Now, the final step that makes everything meld. Heat a large saucepan or a wok with the lard (more authentic) or oil (more readily obtainable) over high heat and pour in the seasoning paste to “sear.” Careful, it spatters furiously. Cook over high heat, stirring and scraping constantly, for a few minutes until the entire potful is boiling hard. Turn off the heat and (cautiously) taste and add salt to taste. Let cool, and package in suitably sized containers for refrigeration or freezing.

Now it can be used to sauce pork, chicken, or fish, diluting to the right consistency with good broth appropriate to the meat or seafood and adjusting the salt as needed. Roasted salted pumpkin seeds and/or some fresh cilantro leaves make a good garnish.  It’s great in a soft taco or sope  with a slice of fresh panela cheese and a crumbling of the far more intense cotija cheese on top.  My favorite use for it is shown at the top of this post: pan-grill some very good shrimp with salt and garlic, add a cup of pipian paste and 1/2 cup of shrimp broth per pound of shrimp and cook briefly until the sauce comes together, adjust seasoning as needed but keep the sauce very thick, and serve with an endless supply of good hot fresh tortillas.


For lunch in 10 minutes, use pipian verde paste diluted half and half with broth, bring to a boil to thicken, and adjust seasoning. Heat tortillas. Scramble two or three eggs with a little salt to taste until fairly firm. Cover a plate with the sauce, heap the eggs in the middle, sprinkle with chopped cilantro and a handful of roasted salted pumpkin seeds (darker squash seeds here,) and add a red dash of salsa macha. Eat with soft tortillas. Yum.

About those tortillas: in general I stick to a low carbohydrate diet, but when in a Mexican phase I don’t. Simple as that. Without rice, beans, and the endlessly creative uses of masa, it isn’t real Mexican food as far as I’m concerned. So I watch my portion sizes, eat one main meal a day and some light snacks, and try not to stay in a Mexican phase for too long. But it’s worth it.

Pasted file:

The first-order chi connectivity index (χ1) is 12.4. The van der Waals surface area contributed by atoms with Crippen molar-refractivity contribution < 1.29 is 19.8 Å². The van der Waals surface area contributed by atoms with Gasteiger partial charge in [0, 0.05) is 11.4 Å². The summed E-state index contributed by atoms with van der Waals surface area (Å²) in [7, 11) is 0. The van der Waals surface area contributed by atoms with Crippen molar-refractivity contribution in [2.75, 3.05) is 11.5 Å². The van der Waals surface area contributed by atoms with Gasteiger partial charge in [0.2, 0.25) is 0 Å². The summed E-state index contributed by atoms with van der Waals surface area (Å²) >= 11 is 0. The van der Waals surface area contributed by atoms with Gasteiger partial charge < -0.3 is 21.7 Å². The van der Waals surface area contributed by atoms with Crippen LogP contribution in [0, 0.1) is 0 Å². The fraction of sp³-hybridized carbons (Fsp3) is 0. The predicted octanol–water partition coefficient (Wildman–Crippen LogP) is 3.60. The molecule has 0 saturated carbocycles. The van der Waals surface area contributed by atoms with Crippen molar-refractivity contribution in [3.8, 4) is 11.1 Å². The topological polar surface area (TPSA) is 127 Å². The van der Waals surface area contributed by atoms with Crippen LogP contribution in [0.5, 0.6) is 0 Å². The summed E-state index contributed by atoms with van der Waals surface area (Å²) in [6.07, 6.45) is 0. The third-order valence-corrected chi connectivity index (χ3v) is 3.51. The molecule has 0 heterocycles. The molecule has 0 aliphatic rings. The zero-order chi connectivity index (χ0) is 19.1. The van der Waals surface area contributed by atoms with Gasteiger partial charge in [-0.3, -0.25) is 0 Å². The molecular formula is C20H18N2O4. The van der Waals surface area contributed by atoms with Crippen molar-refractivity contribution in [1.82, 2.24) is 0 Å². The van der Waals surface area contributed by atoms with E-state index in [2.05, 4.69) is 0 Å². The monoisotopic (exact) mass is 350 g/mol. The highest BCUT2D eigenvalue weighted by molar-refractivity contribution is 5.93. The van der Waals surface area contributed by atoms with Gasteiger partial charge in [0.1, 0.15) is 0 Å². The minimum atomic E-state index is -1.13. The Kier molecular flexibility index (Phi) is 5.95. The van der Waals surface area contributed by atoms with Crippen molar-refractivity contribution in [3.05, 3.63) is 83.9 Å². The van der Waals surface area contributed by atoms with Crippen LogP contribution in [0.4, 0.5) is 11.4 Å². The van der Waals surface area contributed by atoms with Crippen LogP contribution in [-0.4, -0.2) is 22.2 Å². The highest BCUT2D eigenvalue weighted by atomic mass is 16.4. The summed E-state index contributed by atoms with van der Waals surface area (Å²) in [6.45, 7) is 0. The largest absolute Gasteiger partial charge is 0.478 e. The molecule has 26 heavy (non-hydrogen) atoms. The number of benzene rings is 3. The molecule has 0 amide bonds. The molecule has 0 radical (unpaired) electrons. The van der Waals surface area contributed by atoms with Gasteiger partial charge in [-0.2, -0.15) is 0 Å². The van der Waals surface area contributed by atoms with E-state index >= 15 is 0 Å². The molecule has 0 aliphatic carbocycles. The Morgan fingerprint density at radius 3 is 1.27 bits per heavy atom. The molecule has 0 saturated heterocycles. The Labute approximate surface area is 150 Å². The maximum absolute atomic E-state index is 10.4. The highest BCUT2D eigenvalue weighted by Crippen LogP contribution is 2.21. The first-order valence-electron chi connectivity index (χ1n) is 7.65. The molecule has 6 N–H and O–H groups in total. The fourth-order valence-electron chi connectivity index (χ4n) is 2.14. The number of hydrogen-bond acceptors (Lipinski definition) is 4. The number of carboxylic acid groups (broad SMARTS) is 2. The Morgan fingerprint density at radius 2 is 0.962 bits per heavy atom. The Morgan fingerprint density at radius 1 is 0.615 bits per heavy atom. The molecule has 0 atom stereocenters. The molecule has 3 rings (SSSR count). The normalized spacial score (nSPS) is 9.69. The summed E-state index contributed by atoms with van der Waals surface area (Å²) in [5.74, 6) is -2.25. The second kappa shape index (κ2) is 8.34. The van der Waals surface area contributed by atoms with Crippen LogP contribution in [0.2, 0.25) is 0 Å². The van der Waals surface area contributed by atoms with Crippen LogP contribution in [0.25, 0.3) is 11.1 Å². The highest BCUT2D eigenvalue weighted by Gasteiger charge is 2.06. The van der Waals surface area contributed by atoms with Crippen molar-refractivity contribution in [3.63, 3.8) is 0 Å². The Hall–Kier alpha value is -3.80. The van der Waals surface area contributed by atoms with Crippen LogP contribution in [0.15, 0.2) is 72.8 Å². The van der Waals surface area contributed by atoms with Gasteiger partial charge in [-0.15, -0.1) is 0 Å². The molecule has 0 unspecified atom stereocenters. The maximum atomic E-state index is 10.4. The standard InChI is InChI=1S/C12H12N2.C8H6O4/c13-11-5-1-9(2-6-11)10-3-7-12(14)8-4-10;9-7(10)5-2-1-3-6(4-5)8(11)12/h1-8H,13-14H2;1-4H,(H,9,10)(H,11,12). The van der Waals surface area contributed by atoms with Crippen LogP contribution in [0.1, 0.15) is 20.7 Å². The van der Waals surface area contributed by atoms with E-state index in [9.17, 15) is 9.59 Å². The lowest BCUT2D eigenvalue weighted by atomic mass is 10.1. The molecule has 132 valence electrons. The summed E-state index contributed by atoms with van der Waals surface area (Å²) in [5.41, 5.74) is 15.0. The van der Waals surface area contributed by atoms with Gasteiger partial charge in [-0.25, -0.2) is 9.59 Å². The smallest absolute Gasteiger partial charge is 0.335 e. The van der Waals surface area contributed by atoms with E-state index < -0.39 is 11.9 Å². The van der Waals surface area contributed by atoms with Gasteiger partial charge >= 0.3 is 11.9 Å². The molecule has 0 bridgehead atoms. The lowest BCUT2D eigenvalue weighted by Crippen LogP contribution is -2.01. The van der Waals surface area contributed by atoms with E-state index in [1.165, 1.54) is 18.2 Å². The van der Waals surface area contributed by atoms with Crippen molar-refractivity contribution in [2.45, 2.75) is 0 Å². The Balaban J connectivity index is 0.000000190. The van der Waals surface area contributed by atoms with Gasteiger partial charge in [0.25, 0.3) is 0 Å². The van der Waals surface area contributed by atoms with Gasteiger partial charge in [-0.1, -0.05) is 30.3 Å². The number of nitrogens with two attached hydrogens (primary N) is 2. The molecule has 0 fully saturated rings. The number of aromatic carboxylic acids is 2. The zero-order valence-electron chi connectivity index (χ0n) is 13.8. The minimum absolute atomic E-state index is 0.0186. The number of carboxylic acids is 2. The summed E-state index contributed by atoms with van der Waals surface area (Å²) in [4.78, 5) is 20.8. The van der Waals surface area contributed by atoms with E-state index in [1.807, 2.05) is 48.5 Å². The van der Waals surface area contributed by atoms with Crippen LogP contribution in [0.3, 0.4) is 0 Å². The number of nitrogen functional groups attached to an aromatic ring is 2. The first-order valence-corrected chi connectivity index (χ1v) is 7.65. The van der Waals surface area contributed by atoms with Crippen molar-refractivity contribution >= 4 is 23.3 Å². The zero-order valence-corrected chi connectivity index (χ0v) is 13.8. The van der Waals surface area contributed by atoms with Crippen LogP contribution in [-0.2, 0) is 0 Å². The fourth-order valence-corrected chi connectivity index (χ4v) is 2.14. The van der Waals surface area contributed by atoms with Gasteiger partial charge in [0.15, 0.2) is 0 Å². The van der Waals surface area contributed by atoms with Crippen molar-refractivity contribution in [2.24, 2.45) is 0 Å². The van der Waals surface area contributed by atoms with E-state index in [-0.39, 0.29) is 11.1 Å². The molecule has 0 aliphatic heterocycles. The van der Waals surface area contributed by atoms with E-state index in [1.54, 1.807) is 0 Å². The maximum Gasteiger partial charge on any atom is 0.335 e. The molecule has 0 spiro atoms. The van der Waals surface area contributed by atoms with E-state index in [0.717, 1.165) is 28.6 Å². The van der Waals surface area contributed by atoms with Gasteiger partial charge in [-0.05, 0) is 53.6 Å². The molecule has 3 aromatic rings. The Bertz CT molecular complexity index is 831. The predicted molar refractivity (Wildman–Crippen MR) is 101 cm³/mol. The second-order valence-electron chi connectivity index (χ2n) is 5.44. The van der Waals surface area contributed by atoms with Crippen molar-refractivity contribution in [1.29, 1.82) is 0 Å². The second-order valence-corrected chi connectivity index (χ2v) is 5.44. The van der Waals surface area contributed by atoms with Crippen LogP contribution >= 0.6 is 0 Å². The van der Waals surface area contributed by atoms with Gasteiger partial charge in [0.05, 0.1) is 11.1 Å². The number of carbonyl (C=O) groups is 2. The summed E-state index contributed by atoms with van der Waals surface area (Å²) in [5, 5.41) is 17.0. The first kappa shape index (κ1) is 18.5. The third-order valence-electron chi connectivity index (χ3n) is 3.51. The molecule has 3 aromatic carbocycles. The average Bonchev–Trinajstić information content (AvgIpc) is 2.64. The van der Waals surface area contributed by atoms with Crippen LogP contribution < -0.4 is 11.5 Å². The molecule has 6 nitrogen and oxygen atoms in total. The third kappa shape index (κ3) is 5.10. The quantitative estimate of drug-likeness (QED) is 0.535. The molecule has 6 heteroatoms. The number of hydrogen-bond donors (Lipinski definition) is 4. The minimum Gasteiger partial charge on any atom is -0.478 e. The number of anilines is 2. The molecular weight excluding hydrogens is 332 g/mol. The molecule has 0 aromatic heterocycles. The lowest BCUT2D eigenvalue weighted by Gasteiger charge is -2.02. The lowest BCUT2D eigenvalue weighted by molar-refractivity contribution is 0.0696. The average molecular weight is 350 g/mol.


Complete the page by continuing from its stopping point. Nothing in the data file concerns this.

The Turn of the Wheel

 

This summer, more than usual, I ran a bit adrift when it came to blog-writing. There were many reasons, but the main reason was that it was so damned hot that I couldn’t bear to work in the garden and nothing would grow. July and August are always warm in New Mexico, but this year those months were beastly. A lot of my plants died because it was so hot that I couldn’t supply enough water to keep them alive. Or maybe I could have, but with the freezer already full to bursting it didn’t seem practical. I concentrated my efforts on watering the things that I like for fresh use.

But last week piles of pumpkins and squash started to show up outside the local grocery stores, and everything started to change. The wheel of the year has turned. Days are breezy and nights verge on chilly. The glorious scent of chiles  roasting can be picked up near every grocer and market stand. The plants that survived the heat got a new lease on life. Cottonwoods started to turn gold.

 

Some of my mushroom bags, desiccated over the summer, imbibed water and started to fruit. They took me by surprise and I didn’t notice the new mushrooms until they were cracking at the outer edges. But they’re just fine for kitchen use. Sautéed or grilled or roasted, oyster mushrooms are pretty much the perfect all-around mushroom, mild and meaty and appealing to nearly everyone.